# Is the acceleration at the event horizon of a black hole independent of the magnitude of its radius?

Is the acceleration of a free-falling observer at the Schwarzschild radius of a black hole the same regardless of the numerical value of the radius (i.e. outside of a black hole, is the acceleration of the free-falling observer only a function of his distance from the Schwarzschild radius)?

I'm going to take my life in my hands and disagree with Jerry (though actually we disagree only in terminology and not about the physics).

As with all things, the value of the acceleration for a freely falling observer depends on who you ask i.e. the figure you get depends on the coordinates you choose. There are three obvious observers you might consider:

1. the freely falling observer
2. the Schwarzschild observer at infinity
3. a shell observer hovering at a fixed distance from the horizon

And of course there's the four acceleration, which is coordinate independant but isn't directly observed by anyone.

The case of the freely falling observer is easy because the acceleration they measure is zero, otherwise they wouldn't be falling freely.

The case of the Schwarzschild observer is also easy because the acceleration (and velocity) of the falling object asymptotically approaches zero as the object approaches the black hole.

The last case was analysed in twistor59's answer to What is the weight equation through general relativity?. The acceleration of the falling object measured by a shell observer is:

$$a = \frac{GM}{r^2}\frac{1}{\sqrt{1-\frac{2GM}{c^2r}}}$$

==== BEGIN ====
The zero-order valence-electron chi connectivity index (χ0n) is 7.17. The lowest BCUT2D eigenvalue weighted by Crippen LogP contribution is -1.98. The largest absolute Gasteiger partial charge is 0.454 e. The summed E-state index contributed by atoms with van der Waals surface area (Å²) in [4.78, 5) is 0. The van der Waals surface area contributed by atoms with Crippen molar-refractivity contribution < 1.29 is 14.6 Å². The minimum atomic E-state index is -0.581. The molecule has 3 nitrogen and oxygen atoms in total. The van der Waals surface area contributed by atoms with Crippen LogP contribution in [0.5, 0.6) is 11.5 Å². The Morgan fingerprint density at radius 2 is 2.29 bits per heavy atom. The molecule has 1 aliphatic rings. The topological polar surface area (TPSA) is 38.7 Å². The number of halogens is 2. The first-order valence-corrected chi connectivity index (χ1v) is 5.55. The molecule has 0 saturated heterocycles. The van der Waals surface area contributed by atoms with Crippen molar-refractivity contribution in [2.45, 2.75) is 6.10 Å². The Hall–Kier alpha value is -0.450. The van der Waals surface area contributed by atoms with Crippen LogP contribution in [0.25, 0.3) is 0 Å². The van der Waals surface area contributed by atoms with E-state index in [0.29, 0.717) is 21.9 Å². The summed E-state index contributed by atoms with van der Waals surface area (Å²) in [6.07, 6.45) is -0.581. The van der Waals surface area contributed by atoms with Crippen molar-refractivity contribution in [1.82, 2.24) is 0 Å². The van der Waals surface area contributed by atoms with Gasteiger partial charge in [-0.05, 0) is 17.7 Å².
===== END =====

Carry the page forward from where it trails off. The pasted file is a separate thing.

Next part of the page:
and this goes to infinity at the event horizon.

So for all three observers the acceleration at the event horizon is independant of the mass/radius of the black hole.

However the four acceleration is given by (this is also in twistor59's answer):

$$\mathbf{a} = (0, \frac{GM}{r^2}, 0, 0)$$

so for the freely falling observer at the event horizon:

$$\frac{d^2r}{dt^2} = \frac{GM}{r_s^2}$$

which does depend on the black hole mass/radius. This is presumably the point in Jerry's answer.

• I'm a bit confused: isn't the four-acceleration that you give the value for a stationary observer at the event horizon? I thought the four-acceleration of a freely radially inward falling observer is identically zero. Jun 2, 2014 at 9:23
• @ScroogeMcDuck: The four acceleration is $du/d\tau$, and for the freely falling observer their time is equal to the proper time. If you express $u$ using the Schwartzschild coordinates then obviously $u^1$ is not constant so $a^1 = du^1/d\tau$ is not zero. Jun 2, 2014 at 9:26
• Alright, I was confused because the four-acceleration is defined as $Du/d\tau$ in the Wiki article you linked to (which does vanish by the geodesic equations), and in twistor59's answer. So their definition of four acceleration is the one measured by a freely falling observer (your point 1). But the four-acceleration at the end of your answer is $Du/d\tau$ for a stationary observer at some $r$, according to twistor59's answer. Are you saying it is also $du/d\tau$ for a freely falling observer? Jun 2, 2014 at 12:01
• +1. But there is one subtle point. The test particle $m$ also has a Schwarzschild radius. So it cannot reach the event horizon of $M$ and $a$ cannot approach infinity.
– Hans
Jan 30, 2022 at 2:45

No. The schwarzschild radius is located at $r_{S} = \frac{2GM}{c^{2}}$, and the 3-acceleration at this point (by one of physics's weird coincidences, this is identical to the newtonian expression) is given by the surface gravity $\kappa = \frac{GM}{r^{2}}$. Combining these two formulae, we find that $\kappa \propto \frac{1}{r_{S}}$, so the surface gravity depends on the schwarzschild radius.